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EU formalizes ban on Brazilian seafood imports

Trade bloc cites 'lack of information' from Brazilian authorities on public health concerns at processing sites

The European Union has issued a formal ban on Brazilian seafood products, citing health public health and hygiene concerns.

The development comes seven months after Brazilian authorities implemented a self-imposed ban on seafood exports to the EU.

The Brazilian industry was stung by scathing criticism from EU officials following a visit in September last year, particularly in relation to inspection of fish catches at Brazil's ports and some of the industry's processing methods.

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The EU now imposed its own ban after EU member states reported consignments of fishery products originating from Brazil were still being presented at the EU borders with certificates issued after the date of suspension.

"In light of these considerations, and in the absence of new information from the Brazilian authorities, there are no sufficient guarantees that any of the establishments authorized to export fishery products from Brazil to the Union fulfil the conditions of Article 12(2) of Regulation (EC) No 854/2004 and their products therefore constitute a risk for public health," an entry in the EU's official journal, dated July 11, stated.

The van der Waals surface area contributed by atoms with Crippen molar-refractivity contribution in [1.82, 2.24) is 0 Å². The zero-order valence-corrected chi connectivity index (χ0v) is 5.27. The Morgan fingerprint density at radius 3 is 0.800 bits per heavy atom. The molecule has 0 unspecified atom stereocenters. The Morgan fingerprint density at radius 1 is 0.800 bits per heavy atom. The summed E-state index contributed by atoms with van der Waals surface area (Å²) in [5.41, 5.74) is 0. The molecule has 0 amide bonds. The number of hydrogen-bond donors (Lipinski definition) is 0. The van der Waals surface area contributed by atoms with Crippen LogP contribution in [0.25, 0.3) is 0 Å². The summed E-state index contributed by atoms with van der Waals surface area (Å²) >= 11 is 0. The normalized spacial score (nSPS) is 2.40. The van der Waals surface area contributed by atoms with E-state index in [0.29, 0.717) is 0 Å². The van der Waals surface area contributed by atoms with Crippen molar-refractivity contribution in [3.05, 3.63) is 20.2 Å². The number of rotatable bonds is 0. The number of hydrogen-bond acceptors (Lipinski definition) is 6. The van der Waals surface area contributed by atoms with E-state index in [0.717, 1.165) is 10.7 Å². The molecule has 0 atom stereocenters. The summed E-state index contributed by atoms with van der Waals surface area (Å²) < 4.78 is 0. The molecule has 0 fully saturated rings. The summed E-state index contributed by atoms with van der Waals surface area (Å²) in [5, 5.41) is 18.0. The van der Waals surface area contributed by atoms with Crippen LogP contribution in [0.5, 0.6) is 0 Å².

"It is therefore appropriate to remove all establishments from the list of Brazilian establishments from which fishery products intended for human consumption can be imported into the Union," the journal entry continued.

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"In light of the risk to public health associated with their products, those establishments should cease to be authorized to export to the Union without delay."

The news is likely to dismay Brazil's aquaculture industry, which is just recovering from a damaging 11-day nationwide truckers strike in May and June that cut off feed rations to fish farms and forced the shutdown of processing plants.

Brazilian aquaculture exports to the EU are small, but the sector has consistently highlighted failure by EU inspectors to find hygiene issues at any of its plants.

Meanwhile, the Brazilian wild-caught fisheries industry continues to seek a solution to the issue.

"The sector is looking at alternatives for a proposal to present to the government to solve the problem," Cadu Villaça, technical director at Brazilian producers and processors association Conepe, told IntraFish.

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